The Most Common Way People Get Hacked & How to Avoid It
The One Foolproof Method to Spotting Phishing Attacks: Understanding URL/Link Syntax
Saudi Journalist Jamal Khashoggi, Chairman of Hilary Clinton’s 2016 presidential campaign John Podesta and the Ukrainian power grid. What do all of these have in common? The answer: they were all victims of computer phishing attacks.
These attacks delivered malware that took over their device, resulting in Khashoggi’s eventual murder, the leaking of John Podesta’s emails disrupting the 2016 US election and the Ukrainian power grid being temporarily disabled.
Despite the cited examples being quite high-profile, that doesn’t mean phishing attacks are only used against high-value targets. Quite the contrary, they are the most common form of cyber-attack used today. In 2020, the FBI’s Internet Crime Complaint Centre recorded over twice as many incidents of phishing compared to any other form of computer crime.
So what is phishing, and how can we defend ourselves against it?
What is Phishing
Phishing is when a hacker pretends to be a trustworthy entity such as a friend or a financial institution in order to fraudulently obtain sensitive information.
The ‘fishing’ metaphor refers to the idea of getting you on the hook and then reeling you in.
Phishing attacks most commonly originate from emails or instant messaging. The attacker will use a variety of ways to obtain the desired information. Here are some common examples.
- Sending the victim to a fake website to collect confidential information. E.g. Paypal scams, fake reset your password alerts.
- Sending you attachments that contain malware or getting you to download malware via links.
How to Protect Yourself
To not get phished, you need to spot when you are being baited. You need to be able to spot when you are being directed to a fake website.
There are many heuristics or indicators that we can use to spot fake emails.
- Emotional motivators.
- Spelling errors and unusual/unprofessional formatting.
- Unfamiliar sender — the sender and origin email address can be faked.
- Not addressing you by name — note that hackers can find your name in data breaches or social media.
- https secure connection (the padlock that shows in your browser ) — all this means is the connection to the website is encrypted. That’s like saying, your connection to the hacker is secure.
- Unsolicited/unexpected attachments — especially if they are an executable file format: iso, exe, msi, dmg, docm, xlsm, pptm etc
- Checking and evaluating links.
I will be focusing on perhaps the most common and most difficult indicator to spot: malicious links.
Unfortunately, spotting fake links doesn’t really make intuitive sense. For example, drive-google.com. Why isn’t this the legitimate Google Drive URL? Read on…
Learning web address, link or URL structure
A web link consists of one or more parts (technically known as labels). Each part is separated by a full stop.
The right-most label conveys the top-level domain; for example, the domain name google.com belongs to the top-level domain (TLD) of com. Other examples of TLD’s are net, gov and org etc.
Country specific TLD’s also exist, like au, uk, de, tw etc.
The hierarchy of domains descends from the right to the left label in the name; each label to the left specifies a subdivision, or subdomain of the domain to the right. For example: for en.wikipedia.com, wikipedia is a subdomain of com. en is a subdomain of wikipedia.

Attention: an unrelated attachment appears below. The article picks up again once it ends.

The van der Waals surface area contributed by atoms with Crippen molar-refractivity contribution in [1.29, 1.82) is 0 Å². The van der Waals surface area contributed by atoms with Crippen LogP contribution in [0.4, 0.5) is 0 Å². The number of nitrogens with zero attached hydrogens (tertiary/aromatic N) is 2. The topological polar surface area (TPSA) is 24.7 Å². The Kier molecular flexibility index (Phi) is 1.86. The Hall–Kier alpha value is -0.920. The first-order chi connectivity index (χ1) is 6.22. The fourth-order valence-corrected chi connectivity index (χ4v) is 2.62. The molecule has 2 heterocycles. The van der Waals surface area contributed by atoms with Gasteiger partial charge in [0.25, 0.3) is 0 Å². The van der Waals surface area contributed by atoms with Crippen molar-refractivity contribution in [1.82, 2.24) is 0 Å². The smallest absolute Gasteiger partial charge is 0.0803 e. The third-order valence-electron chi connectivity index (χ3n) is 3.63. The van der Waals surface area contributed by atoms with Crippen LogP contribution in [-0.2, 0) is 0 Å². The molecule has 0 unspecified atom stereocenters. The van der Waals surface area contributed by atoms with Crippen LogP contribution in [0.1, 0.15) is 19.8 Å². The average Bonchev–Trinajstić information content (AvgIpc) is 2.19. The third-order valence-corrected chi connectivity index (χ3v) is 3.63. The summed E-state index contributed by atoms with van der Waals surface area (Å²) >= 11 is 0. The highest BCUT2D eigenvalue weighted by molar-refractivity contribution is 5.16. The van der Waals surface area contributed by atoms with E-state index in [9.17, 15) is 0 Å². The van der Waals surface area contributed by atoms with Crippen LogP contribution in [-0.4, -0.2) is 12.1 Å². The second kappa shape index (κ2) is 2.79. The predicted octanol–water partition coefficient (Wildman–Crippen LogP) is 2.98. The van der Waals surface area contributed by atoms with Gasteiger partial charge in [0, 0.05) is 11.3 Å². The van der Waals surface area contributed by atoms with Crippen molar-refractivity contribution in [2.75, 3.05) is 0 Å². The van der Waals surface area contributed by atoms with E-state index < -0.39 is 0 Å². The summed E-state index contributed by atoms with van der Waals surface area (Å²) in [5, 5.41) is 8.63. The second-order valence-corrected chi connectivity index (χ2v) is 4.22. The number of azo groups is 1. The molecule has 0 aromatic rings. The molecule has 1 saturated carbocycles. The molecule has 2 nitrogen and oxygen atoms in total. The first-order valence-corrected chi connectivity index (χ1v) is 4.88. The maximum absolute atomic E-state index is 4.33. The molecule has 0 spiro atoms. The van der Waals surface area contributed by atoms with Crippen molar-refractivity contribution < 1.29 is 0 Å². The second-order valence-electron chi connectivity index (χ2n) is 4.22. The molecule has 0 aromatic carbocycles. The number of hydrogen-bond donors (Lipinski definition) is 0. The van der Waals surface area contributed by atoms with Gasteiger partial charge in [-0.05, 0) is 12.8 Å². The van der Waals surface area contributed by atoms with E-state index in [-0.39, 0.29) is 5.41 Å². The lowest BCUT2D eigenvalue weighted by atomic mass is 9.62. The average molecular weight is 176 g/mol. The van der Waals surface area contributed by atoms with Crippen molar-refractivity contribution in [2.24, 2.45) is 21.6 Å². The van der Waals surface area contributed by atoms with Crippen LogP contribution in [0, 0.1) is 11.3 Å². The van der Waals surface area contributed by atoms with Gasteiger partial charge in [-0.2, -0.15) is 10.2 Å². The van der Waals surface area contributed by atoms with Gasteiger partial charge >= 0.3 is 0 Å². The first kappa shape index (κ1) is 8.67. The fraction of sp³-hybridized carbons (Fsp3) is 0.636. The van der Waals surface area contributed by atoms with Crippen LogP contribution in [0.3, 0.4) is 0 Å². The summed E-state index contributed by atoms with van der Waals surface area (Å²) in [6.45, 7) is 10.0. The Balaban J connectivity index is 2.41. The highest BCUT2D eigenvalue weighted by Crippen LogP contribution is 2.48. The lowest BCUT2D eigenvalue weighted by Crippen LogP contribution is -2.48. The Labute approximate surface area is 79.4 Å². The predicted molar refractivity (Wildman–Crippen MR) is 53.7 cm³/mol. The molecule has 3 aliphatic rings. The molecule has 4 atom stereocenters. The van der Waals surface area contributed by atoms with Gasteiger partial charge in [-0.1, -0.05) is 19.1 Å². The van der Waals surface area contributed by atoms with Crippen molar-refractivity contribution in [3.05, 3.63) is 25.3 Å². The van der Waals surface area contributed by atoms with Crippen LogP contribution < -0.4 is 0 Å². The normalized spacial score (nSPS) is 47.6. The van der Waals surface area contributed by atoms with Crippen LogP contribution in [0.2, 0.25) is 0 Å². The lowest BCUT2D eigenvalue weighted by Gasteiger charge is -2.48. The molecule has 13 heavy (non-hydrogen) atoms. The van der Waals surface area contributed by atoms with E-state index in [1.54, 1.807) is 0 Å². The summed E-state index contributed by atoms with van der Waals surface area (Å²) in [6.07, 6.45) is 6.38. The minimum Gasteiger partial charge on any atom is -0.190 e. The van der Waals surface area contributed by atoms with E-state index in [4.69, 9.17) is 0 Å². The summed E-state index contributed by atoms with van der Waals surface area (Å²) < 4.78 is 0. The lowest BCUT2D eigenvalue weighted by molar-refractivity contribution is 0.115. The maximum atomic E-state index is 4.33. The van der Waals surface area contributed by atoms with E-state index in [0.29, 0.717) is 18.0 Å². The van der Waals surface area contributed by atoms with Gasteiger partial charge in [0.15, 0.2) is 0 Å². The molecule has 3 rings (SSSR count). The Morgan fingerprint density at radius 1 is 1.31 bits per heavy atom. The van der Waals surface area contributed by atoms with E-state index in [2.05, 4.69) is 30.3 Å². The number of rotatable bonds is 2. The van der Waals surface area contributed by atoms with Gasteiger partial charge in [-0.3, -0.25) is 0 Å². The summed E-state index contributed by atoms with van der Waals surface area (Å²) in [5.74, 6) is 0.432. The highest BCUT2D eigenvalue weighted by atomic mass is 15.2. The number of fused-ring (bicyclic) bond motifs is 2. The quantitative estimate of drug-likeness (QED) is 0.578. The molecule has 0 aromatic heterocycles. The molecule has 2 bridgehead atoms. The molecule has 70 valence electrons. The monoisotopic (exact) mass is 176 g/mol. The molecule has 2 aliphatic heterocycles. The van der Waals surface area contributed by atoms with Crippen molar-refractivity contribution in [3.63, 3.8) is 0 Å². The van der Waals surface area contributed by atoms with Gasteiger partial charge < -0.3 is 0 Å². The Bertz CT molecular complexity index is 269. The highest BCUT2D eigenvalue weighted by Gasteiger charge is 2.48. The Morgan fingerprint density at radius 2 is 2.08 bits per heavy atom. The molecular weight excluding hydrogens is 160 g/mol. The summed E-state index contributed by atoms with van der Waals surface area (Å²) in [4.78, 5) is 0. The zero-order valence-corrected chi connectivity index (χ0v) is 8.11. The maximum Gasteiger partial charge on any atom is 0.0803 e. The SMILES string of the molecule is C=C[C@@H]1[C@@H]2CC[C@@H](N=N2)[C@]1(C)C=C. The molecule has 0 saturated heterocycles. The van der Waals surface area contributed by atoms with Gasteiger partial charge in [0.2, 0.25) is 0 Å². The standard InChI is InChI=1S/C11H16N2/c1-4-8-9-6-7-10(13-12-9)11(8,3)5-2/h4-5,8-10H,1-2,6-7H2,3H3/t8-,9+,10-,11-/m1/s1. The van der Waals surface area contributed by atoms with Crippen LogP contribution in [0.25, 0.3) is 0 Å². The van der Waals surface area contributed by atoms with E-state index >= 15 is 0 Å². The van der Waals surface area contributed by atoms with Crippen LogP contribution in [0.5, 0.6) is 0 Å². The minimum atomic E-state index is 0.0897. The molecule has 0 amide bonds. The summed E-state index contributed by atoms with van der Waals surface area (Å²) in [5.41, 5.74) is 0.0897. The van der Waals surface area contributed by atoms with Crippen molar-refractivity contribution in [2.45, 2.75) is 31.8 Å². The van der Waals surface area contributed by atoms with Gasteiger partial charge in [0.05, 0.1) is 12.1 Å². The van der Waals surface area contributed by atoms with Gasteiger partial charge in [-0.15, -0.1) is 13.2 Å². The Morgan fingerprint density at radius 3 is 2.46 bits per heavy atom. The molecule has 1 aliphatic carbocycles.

Subdomains have many uses. In the above example, the en subdomain is the English version of Wikipedia. But to take another example: maps.google.com — maps is used to designate that maps is a service that Google offers.
The important thing to know is we are looking for the main domain, which is always slung after the TLD. Why? Because the owner of the main domain can attach whatever subdomain they want under their main domain.
Learning to Spot Malicious Links
Example 1 — Malicious subdomain
With that in mind, let’s look at an example. Imagine you got an email that looked like it was from Google saying a document had been shared with you. When you check the link, it directs you to drive.google.com.xyz.com
At first glance, this may appear real. But the main domain here is xyz. The trick here is the owner of the domain added subdomains that makes it look like it’s a Google Drive link.
Example 2 — Malicious main domain
Let’s revisit our drive-google.com example from earlier. The problem with this link is drive is not a subdomain here, because drive is not separated from the main domain via a full stop. So the main domain is not google, it’s drive-google, a totally different website that anyone can buy.
Example 3 — URL Shortening/redirection services
This was the email that was sent to the aforementioned 2016 Democratic campaign chair John Podesta.
This phishing email used a different technique: a URL shortening/redirection service. Common examples of these services are tinyurl and bit.ly. What these services allow you to do is create a short link that when opened, redirects you to another link.
The thing to remember is if you click one of these links, it can redirect you to anything.
In the above email, the Change Password link is a bitly link. When Podesta opened the link, he was redirected to the malicious website which resulted in the hacking of his email account. The rest is history.
Never open links unless you can verify the link’s main domain is genuine.
If you want to verify a shortened URL, you can expand it via CheckShortURL.
If in doubt, just Google or DuckDuckGo the company and use the link of the search engine instead of clicking the email or text messages link.
You can also phone the company or individual to confirm if the message is legitimate.
Finally, practice! I’d recommend trying Google’s Phishing Quiz.
Disclaimer: I have no affiliation with this website. Good luck!